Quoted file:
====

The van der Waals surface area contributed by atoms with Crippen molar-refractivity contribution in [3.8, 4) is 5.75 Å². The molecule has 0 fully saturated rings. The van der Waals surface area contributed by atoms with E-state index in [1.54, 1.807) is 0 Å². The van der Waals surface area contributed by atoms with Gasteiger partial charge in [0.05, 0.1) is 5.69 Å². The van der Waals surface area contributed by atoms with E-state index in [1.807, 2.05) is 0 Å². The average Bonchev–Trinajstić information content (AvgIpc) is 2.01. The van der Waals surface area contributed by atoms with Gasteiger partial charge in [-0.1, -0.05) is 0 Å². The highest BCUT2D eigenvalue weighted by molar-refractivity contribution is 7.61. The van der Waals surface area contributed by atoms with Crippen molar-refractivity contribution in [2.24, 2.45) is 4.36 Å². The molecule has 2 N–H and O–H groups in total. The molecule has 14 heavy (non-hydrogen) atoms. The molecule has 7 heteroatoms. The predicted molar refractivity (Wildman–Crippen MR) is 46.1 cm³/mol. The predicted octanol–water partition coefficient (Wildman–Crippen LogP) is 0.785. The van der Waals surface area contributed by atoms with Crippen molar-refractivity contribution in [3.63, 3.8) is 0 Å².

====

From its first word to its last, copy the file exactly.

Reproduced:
The van der Waals surface area contributed by atoms with Crippen molar-refractivity contribution in [3.8, 4) is 5.75 Å². The molecule has 0 fully saturated rings. The van der Waals surface area contributed by atoms with E-state index in [1.54, 1.807) is 0 Å². The van der Waals surface area contributed by atoms with Gasteiger partial charge in [0.05, 0.1) is 5.69 Å². The van der Waals surface area contributed by atoms with E-state index in [1.807, 2.05) is 0 Å². The average Bonchev–Trinajstić information content (AvgIpc) is 2.01. The van der Waals surface area contributed by atoms with Gasteiger partial charge in [-0.1, -0.05) is 0 Å². The highest BCUT2D eigenvalue weighted by molar-refractivity contribution is 7.61. The van der Waals surface area contributed by atoms with Crippen molar-refractivity contribution in [2.24, 2.45) is 4.36 Å². The molecule has 2 N–H and O–H groups in total. The molecule has 14 heavy (non-hydrogen) atoms. The molecule has 7 heteroatoms. The predicted molar refractivity (Wildman–Crippen MR) is 46.1 cm³/mol. The predicted octanol–water partition coefficient (Wildman–Crippen LogP) is 0.785. The van der Waals surface area contributed by atoms with Crippen molar-refractivity contribution in [3.63, 3.8) is 0 Å².